Monday, July 7, 2014

Appearing in issue #27, July 7, 2014

Title:  Recipe for crime

By Author:  S. Furlong-Bolliger

Tag line:   Would the sheriff be able to sift through the facts and solve the crime?

Police characters:  Sheriff June Clark, Deputy Beau Hicks
The gist:    The Corner Café Bakery had been trashed with most of the damage in the kitchen. Nothing appeared to be stolen, and in fact the cash box was still full and under the counter.  The refrigerator was open and the contents strewn.  The drawers were overturned.  All the shelves, which were floor to ceiling, were emptied.  Sheriff Clark noticed a flour bag had been emptied onto the floor but no footprints were in the mess. The owner came up with the names of three people who might want to harm her business. The first suspect, a short plump woman who was the bakery owner down the street, said the Corner Café had a lousy baker and it didn’t affect her business one bit. She had flour on her apron. The second suspect, a fired employee, a tall lanky male, said he was mad that he got fired but he didn’t trash the place.  The third suspect was the estranged husband, a short balding man, who said his wife was a lousy baker and even worse cook and that she was wasting their money on the bakery.
Sheriff Clark knew who did it.
Crime scene:    Bakery.
Clues:    The flour all over the floor, the tall shelves emptied, the height of each of the suspects.
Suspects:  Competitor bakery owner, fired employee, estranged husband.
Red herrings:    Flour on competitor’s apron.
Solution:  Only the fired employee was tall enough to reach the high shelves.
My two cents:    I think the clue was planted well in this story.  It was hidden in the info of each suspect, something the reader barely pays attention to. 
Of course this works only if it really was the fired employee.  Just because a finger was pointed at him, doesn’t mean he did it because he’s tall.  Could have been random vandals out on a destruction spree and craving a cupcake.
All in all a decent story, paced well, with a not-so-obvious clue.  Even the tag line was clever.  My only complaint is that the word lousy was used twice.  Find a thesaurus.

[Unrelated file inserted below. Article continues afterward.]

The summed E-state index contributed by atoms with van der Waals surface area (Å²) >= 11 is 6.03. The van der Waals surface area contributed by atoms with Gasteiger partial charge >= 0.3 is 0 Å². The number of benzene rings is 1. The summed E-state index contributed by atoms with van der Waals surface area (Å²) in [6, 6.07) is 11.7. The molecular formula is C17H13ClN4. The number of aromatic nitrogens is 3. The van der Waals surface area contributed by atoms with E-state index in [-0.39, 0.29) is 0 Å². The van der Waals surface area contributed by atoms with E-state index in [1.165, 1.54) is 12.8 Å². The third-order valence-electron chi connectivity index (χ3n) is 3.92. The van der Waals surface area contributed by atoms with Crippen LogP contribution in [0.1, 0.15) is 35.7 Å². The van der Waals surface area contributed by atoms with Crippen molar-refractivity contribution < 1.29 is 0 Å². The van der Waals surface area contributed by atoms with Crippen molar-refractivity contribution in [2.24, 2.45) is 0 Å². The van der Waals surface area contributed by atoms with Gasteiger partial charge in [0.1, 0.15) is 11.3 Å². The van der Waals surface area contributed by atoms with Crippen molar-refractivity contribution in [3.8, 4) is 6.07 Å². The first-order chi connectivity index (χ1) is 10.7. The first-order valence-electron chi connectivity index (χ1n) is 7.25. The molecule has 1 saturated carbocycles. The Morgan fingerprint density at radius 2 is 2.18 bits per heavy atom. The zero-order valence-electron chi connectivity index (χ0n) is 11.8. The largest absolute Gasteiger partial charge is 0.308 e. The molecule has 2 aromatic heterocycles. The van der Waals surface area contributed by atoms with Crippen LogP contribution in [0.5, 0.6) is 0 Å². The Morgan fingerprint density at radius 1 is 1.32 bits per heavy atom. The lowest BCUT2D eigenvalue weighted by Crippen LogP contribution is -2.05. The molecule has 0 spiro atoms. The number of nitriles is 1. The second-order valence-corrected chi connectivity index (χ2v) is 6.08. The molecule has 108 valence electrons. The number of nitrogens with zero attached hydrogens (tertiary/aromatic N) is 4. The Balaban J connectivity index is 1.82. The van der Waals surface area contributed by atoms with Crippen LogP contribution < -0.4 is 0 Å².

Four stars.  Who can tell me what crime was committed here?
PS  Speaking of thesauruses here’s a joke:
A truck carrying a load of thesauruses careened off a bridge.  The bystanders were dazed, astonished, dismayed, shocked, startled, speechless and dumbfounded.  
Hee hee.


Tamara said...

I love your joke, Jody. And, I thought this was a clever story with a good, well-placed clue. Guess the crime was vandalism or criminal damage to property?

Chris said...

As a littley, I can still reach stuff on shelves. I use something called a ladder (or a chair, or I stand on an upturned box). I have even been know to use a broom handle to hoik stuff down before now. There's no end to the ingenuity of the small people. Ve haf vays of getting things down.

Nicely done story though and I loved the joke, Jody.

Jody E. Lebel said...

@ Tamara. Yes, vandalism, property damage over $250, and breaking and entering.

Jody E. Lebel said...

@ Chris. Good point. It wasn't the best clue as to whodunit, but it was well hidden in the body of the story. I sent in a kitchen murder where when the perp showed up for questioning, although he had gone home and changed clothes and shoes, he had a little smudge of flour in his got rejected.

Tamara said...

Did you show us that one, Jody? It is sounding familiar.

Jody E. Lebel said...

@Tamara -- Yes, I posted that one. I guess I should have made him taller. :)

Tamara said...

ha ha. I left you a message on the romance site under my "Shakespeare & Love" post. Since Kate moved on to a new story, I figure you won't go back and look at it.